The Bitmap Brothers were one of the more (in)famous British developers of the early 90s. Their games instantly recognizable by the in-your-face “cyberpunk” style punctuated by aggressive techno beats.
Unfortunately, with that style being outdated by 1994, they never managed to escape the “cyberniche” they dug for themselves with titles like The Chaos Engine. Nevertheless, they soldiered on through the latter half of the nineties and oughts, never again replicating the level of popularity that Xenon and Speedball 2 brought them.
Z, whose development started on Amiga but ended up being a PC exclusive, was supposed to be in direct competition with Real Time Strategy heavyweights like Warcraft 2 and Command & Conquer, but with a humouristic sci-fi vibe and a lightning fast gameplay, in line with what the Brothers were famous for.
It sold okay, never managing to gather much of a following at the time, even though a sequel was released five years later, in 2001. So, was it a “hidden gem” or a mediocre attempt at reclaiming past glory? Let’s find out.
Is it me using the game or is it using me?
In this instance, I would like to start with my personal experience.
I bought a used copy of Z not long after it came out, no way I had enough money to afford a new one. Adjusting the value for inflation, a PC boxed game back in 1997 costed as much as two newly released AAA pc games today. What a deal, huh?
Hence, caveat emptor all the way, as a kid who only had a small monthly allowance I always tried to cover all possible bases before buying. So, I read the reviews and played the demo, which only showed the first level.
Since my favourite RTS at the time was Warcraft 2, mainly because of the little touches of humour, Z seemed to be right up my alley: not only it had funny cutscenes but played wildly different from Red Alert which, at the time, I openly hated, for some reason that I can’t remember.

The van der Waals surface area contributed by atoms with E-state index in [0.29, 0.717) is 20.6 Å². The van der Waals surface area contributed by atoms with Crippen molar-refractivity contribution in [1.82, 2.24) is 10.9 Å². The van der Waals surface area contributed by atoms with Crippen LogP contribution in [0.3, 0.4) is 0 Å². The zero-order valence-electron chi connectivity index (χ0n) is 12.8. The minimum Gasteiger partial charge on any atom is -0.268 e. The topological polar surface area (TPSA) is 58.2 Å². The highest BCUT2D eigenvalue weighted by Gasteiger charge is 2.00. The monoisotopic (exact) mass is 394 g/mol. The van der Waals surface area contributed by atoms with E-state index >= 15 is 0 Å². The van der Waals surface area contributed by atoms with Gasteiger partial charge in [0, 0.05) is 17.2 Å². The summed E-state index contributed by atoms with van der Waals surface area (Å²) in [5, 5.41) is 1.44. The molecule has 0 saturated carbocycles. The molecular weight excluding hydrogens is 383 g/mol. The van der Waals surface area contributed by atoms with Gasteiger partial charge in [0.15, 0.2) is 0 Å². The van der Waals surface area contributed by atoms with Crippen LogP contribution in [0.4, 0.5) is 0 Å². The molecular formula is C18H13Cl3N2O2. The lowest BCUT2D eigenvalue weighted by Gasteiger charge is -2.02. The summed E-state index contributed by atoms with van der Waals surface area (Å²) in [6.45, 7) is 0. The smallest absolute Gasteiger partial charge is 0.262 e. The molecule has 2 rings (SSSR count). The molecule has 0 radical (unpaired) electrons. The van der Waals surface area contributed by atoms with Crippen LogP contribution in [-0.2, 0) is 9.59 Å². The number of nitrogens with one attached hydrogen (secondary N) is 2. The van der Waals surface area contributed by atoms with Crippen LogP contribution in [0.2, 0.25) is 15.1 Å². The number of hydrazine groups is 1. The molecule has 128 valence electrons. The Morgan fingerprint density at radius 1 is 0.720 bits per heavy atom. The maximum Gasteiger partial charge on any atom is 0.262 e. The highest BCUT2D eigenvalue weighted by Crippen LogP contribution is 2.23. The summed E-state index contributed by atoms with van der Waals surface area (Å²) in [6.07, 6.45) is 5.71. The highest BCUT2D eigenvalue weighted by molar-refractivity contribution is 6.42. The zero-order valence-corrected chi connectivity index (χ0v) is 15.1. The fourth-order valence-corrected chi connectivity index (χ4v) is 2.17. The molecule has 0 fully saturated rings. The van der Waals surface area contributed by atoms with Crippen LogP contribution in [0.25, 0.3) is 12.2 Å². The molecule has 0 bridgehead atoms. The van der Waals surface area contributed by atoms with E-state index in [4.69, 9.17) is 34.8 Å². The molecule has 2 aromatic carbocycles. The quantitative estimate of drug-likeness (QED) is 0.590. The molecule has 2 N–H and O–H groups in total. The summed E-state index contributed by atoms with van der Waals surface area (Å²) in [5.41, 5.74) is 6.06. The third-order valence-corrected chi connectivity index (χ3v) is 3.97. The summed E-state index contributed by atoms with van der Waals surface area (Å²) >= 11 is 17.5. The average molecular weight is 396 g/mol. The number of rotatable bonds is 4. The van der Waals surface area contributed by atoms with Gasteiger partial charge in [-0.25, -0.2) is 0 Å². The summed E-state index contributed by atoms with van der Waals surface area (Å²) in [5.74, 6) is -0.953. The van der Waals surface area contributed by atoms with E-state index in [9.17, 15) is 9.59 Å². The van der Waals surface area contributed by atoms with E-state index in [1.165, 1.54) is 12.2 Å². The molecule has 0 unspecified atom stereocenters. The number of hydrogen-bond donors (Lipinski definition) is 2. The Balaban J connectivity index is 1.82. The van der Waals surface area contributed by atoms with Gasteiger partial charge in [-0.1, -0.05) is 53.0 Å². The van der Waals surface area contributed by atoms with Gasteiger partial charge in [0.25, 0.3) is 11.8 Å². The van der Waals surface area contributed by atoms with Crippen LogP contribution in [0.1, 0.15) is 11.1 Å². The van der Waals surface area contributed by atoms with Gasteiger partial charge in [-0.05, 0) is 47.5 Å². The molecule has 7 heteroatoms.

What I hadn’t forseen is that by playing the one level demo I had basically seen almost everything the game had to offer, the twenty or so levels that followed were just more of the same.
Here’s a spoiler for you: despite everything I’m going to tell you, I don’t really regret blowing my monthly allowance on Z, even though I never even got beyond the sixth level. We’ll get back to this later.
Now, let’s see how Z works.
The simpler the design, the more crucial it becomes
Z is RTS distilled down to its purest form: there’s no building, no ammassing resources, little planning involved.
Your objective is always to bring down the enemy fortress, accomplished by guiding your robots to take control of territories via touching the flag. Some territories will have factories, which will automatically build the selected unit; you wait and send them to battle when ready. Fighting is also automatic, the robots will fire when the enemy enters their field of view, I don’t think you can even order them to stop.
That’s really all there is to Z, not much ingenuity, wait for the factories to finish building and send the robots to battle.
Of course, the more territories you conquer the less the wait for your units to be built, this means you’ll have to carefully balance the initial attack (which is, for most maps, the essential moment) and defense of the territories you’ve conquered until your army is strong enough. The only variable to this is represented by the empty vehicles found in the levels, that may somewhat offset the player’s initial disvantage.
Every 2 or 3 maps, the game introduces some new units or elements, but the basic gameplay design idea never changes.
It would have been interesting to see some twists, a 3/4 player game with the CPU, at least some semblance of plot, a new enemy every 4-5 levels… something!
You get… nothing: it’s always the same 1-vs-1 match.
Can’t find your own path? Bomb everything
Frankly, I’m not one to hate on simple ideas if the design is especially well done.
Unfortunately, there is a single bad design idea which destroys everything: you can’t singularly control a unit.
The player is always controlling a team, which again would be fine, except that the Bitmaps didn’t really make the game “team friendly”.